Japan, having established themselves as a football powerhouse in the continent, was placed in Group D with Iran, Thailand and debutant Oman. Japan, however, had a hard beginning with just a 1–0 win to Oman, before demolished Thailand 4–1 next. Japan, like 2000 edition, drew the last match with Iran 0–0 and qualified to the quarter-finals when they faced up another debutant, Jordan. Jordan however proved to be a tough team when they held on Japan for 120 minutes with a 1–1 draw, before Japan won on the penalty shootout. In the semi-finals, Japan also needed 120 minutes to defeat another Arab team, Bahrain, in a 4–3 thriller.
In the final, Japan faced host China, and despite being thought to be even much harder than with Jordan and Bahrain since China was the host, Japan surprisingly defeated China 3–1 in just 90 minutes, including a hand goal from Koji Nakata, which was controversial aftermath. Thus, Japan for the second times won the title, continued to be the dominant force in Asia.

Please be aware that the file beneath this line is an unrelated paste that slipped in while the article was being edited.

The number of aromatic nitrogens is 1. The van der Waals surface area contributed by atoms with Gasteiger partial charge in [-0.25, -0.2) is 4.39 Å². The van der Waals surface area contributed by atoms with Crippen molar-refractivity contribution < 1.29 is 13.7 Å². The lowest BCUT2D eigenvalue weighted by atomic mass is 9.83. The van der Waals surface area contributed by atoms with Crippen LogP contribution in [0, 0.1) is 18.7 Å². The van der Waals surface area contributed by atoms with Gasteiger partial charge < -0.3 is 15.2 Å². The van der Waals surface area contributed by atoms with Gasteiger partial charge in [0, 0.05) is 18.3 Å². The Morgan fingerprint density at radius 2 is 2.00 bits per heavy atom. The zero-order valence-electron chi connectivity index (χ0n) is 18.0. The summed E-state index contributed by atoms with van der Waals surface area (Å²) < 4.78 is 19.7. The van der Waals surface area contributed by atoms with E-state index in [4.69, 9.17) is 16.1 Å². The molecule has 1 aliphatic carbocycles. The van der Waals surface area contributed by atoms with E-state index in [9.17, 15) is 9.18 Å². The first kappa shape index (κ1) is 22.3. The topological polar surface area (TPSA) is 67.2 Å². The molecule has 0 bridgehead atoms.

In the next editions, Japan seemed to be placed in a much easier group than three years ago, when Japan was drawn with host Vietnam, Qatar and the UAE. Qatar and the UAE had also won 2006 Asian Games and 18th Arabian Gulf Cup, effectively putting Japan on board with two other champions outside host Vietnam.
However, Japan opened their accounts unimpressive with just a 1–1 draw to Qatar, which made Ivica Osim to label his players as "amateur". Japan went on to beat the UAE 3–1 and Vietnam 4–1, the latter would join Japan into the quarter-finals. Japan later took vengeance on Australia by defeating the Socceroos 4–3 in the penalty shootout in Hanoi. However, within the same stuff, Japan lost to eventual runners-up Saudi Arabia 2–3 and had to play the third-place match, when they lost on penalty shootout this time, 5–6, to rival South Korea.